Vitamin D is also known as the “sunshine vitamin” – sounds pretty cheery, right? Not if you’re deficient in it! Vitamin D gets it’s nickname because our bodies produce it in response to UV-B rays from sunlight. Vitamin D is important to many functions in our body, but most notably, it helps us utilize calcium from our diet.
Vitamin D deficiency is a world-wide problem, but seems to be even more widespread in northern areas that do not get as much direct sunlight throughout parts of the year. Further complicating things, is that fact that we seem to have developed a fear of the sun due to the risk of various skin cancers and premature aging/wrinkles and skin discoloration. Wearing SPF 30 sunscreen has been shown to reduce vitamin D synthesis in the skin by more than 95%!
Vitamin D deficiency has been implicated in many health problems:
- Increased risk of death from heart disease
- Cognitive impairment in older adults
- Certain types of cancer
- Lowered Immunity and Autoimmune disease
- Severe asthma and allergies in children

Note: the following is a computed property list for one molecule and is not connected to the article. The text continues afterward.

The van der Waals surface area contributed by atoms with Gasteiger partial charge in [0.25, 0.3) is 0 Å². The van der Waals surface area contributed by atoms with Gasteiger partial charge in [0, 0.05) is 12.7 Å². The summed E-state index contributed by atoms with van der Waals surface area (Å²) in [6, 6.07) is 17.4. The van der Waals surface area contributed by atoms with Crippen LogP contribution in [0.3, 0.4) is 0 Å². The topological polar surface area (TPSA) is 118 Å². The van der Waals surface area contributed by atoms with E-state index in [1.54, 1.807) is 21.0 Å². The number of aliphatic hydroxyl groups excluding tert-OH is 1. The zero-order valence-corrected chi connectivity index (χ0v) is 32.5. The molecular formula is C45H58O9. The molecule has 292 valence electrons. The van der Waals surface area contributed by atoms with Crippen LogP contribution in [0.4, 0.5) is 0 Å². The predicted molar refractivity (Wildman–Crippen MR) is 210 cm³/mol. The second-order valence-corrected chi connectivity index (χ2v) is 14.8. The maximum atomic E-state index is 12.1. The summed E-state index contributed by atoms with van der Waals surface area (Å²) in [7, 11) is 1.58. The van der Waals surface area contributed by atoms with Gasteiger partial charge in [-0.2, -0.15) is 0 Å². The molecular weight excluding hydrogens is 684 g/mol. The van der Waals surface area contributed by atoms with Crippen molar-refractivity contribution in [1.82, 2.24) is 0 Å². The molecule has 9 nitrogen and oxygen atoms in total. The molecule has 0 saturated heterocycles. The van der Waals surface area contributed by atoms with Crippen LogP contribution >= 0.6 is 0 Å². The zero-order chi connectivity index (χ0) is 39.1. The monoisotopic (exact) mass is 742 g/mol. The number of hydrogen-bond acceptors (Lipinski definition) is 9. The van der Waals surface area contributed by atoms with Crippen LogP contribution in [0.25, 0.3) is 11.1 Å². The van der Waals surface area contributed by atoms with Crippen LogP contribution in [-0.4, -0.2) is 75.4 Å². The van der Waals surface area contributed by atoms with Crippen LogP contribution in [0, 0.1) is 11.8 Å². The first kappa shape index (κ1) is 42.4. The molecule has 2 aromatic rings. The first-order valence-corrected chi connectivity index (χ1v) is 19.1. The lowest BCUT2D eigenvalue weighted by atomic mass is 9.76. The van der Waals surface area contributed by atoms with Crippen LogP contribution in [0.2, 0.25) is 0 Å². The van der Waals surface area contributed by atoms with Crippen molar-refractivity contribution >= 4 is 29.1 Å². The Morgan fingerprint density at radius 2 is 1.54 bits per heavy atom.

- Increased risk of bone fractures, especially in the elderly
- Muscle Weakness
You may not even know that you are deficient. Fatigue and generalized aches and pains can be symptoms of vitamin D deficiency, but many people with deficiencies will show no symptoms at all. A blood test is the only accurate way to measure your vitamin D levels, but many people (especially those in northern climates) are sure to be suffering from some degree of deficiency. So what can you do?
- Get Some Sun!! Studies have shown that even 10-15 minutes, a few times per week, of sun exposure to larger parts of the body (back, arms, chest, legs) can boost your body’s natural production. No need to burn!
- Consume foods that naturally contain vitamin D: Cod liver oil, salmon, sardines, mackerel, tuna. egg yolks, and even shiitake mushrooms all contain vitamin D.
- Supplement with vitamin D. There are many, many varieties of vitamin D supplements on the market today. Taking a supplement may be the easiest way for many people to ensure their needs are met. While it is hard to over-do it with vitamin D, excessive amounts of calcium could occur as a result of over-supplementation. It is best to not exceed the tolerable upper limits set in place by advisory boards such as The Vitamin D Council. They recommend no more than 1000 IU/day for infants, 1000 IU/25 lbs of body weight/day for children, and 5000 IU/day for adults. In addition, there are certain medical conditions that may make someone hypersensitive to vitamin D supplementation. Make sure you consult your healthcare practitioner before starting a vitamin D supplementation program.